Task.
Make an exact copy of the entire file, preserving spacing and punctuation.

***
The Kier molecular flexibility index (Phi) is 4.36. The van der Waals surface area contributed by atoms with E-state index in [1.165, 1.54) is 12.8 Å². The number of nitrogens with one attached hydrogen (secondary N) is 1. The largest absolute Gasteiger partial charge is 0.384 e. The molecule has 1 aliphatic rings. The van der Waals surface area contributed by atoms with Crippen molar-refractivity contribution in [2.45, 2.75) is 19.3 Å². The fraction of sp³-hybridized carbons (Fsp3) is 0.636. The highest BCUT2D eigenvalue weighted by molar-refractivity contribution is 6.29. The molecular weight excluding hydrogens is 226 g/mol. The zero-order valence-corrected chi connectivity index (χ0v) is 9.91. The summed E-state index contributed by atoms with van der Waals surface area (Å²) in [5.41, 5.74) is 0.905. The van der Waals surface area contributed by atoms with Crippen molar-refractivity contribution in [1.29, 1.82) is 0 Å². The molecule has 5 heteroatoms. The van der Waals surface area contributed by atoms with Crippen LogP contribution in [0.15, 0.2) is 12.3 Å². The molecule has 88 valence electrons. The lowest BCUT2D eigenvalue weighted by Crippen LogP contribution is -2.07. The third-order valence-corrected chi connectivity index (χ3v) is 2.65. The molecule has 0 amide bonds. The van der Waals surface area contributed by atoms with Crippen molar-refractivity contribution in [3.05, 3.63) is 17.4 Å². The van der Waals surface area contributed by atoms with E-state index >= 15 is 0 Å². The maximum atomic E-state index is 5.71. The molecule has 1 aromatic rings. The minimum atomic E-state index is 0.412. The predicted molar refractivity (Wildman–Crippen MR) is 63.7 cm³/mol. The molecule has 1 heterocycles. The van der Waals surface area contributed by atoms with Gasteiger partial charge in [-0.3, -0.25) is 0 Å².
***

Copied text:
The Kier molecular flexibility index (Phi) is 4.36. The van der Waals surface area contributed by atoms with E-state index in [1.165, 1.54) is 12.8 Å². The number of nitrogens with one attached hydrogen (secondary N) is 1. The largest absolute Gasteiger partial charge is 0.384 e. The molecule has 1 aliphatic rings. The van der Waals surface area contributed by atoms with Crippen molar-refractivity contribution in [2.45, 2.75) is 19.3 Å². The fraction of sp³-hybridized carbons (Fsp3) is 0.636. The highest BCUT2D eigenvalue weighted by molar-refractivity contribution is 6.29. The molecular weight excluding hydrogens is 226 g/mol. The zero-order valence-corrected chi connectivity index (χ0v) is 9.91. The summed E-state index contributed by atoms with van der Waals surface area (Å²) in [5.41, 5.74) is 0.905. The van der Waals surface area contributed by atoms with Crippen molar-refractivity contribution in [1.29, 1.82) is 0 Å². The molecule has 5 heteroatoms. The van der Waals surface area contributed by atoms with Crippen LogP contribution in [0.15, 0.2) is 12.3 Å². The molecule has 88 valence electrons. The lowest BCUT2D eigenvalue weighted by Crippen LogP contribution is -2.07. The third-order valence-corrected chi connectivity index (χ3v) is 2.65. The molecule has 0 amide bonds. The van der Waals surface area contributed by atoms with Crippen molar-refractivity contribution in [3.05, 3.63) is 17.4 Å². The van der Waals surface area contributed by atoms with E-state index >= 15 is 0 Å². The maximum atomic E-state index is 5.71. The molecule has 1 aromatic rings. The minimum atomic E-state index is 0.412. The predicted molar refractivity (Wildman–Crippen MR) is 63.7 cm³/mol. The molecule has 1 heterocycles. The van der Waals surface area contributed by atoms with Gasteiger partial charge in [-0.3, -0.25) is 0 Å².